FDR Extemporaneous Remarks, Toccoa, March 23, 1938
Informal Extemporaneous Remarks of
President Roosevelt, Toccoa, Ga.
March 23, 1938
[Roosevelt’s train made a brief stop in Toccoa, where he made the following remarks from the rear platform before moving on to Gainesville to deliver a major speech, then on to Warm Springs for a vacation.]
The Governor handed me the microphone and I told him that I did no think I needed it.
I am nearly six months late. I intended to come down back to Georgia last autumn, but I had a bad tooth, which is a very human feeling, so I could not get down last November, bu there I am again.
I am going to have a ten days’ holiday. I am going to spend most of the time sleeping, (laughter) because, as you probably know, with forty-eight states to think about up there in Washington, I ought to have forty-eight hours in every day. Somehow it does not work out that way and even though I do stay up until midnight or one o’clock in the morning pretty nearly every night in Washington, I manage to get by with it if occasionally I can come down to Georgia.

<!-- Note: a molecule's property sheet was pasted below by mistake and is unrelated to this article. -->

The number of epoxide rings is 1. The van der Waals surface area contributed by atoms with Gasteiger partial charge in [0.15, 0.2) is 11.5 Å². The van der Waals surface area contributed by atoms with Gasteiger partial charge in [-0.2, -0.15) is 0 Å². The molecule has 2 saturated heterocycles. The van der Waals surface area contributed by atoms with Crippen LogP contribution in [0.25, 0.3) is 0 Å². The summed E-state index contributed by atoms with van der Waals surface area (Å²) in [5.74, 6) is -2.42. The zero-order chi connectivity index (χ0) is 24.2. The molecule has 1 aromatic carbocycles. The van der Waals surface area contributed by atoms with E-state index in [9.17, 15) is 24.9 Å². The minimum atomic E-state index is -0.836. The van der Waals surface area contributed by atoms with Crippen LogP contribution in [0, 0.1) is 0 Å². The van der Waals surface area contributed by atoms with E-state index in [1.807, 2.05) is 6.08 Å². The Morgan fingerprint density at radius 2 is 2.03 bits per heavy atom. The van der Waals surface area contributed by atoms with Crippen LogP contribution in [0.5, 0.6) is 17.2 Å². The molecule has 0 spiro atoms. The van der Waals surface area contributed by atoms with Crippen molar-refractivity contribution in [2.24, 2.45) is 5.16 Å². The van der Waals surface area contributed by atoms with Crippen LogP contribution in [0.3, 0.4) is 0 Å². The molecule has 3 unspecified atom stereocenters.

So, it is good to see you all at the beginning of this holiday I am getting. I expect also while I am down here to look into some of the problems of this State; in a holiday spirit to talk to people, to talk to my neighbors about the problems of agriculture, to talk to people who are engaged in running stores, drugstores and general stores and factories, about the problems of this part of the country.
I do not have to tell you that I am very deeply interested in the State of Georgia. You go hand in hand with the rest of the Nation. If anything happens to you, it hurts the rest of the Nation, and if anything happens to the rest of the Nation it hurts you. So, we are all in the same boat; we are all plowing the same furrow.
It is good to be back and I hope to see you again very soon because this year I hope there won’t be another tooth and I hope to be able to come back in the fall.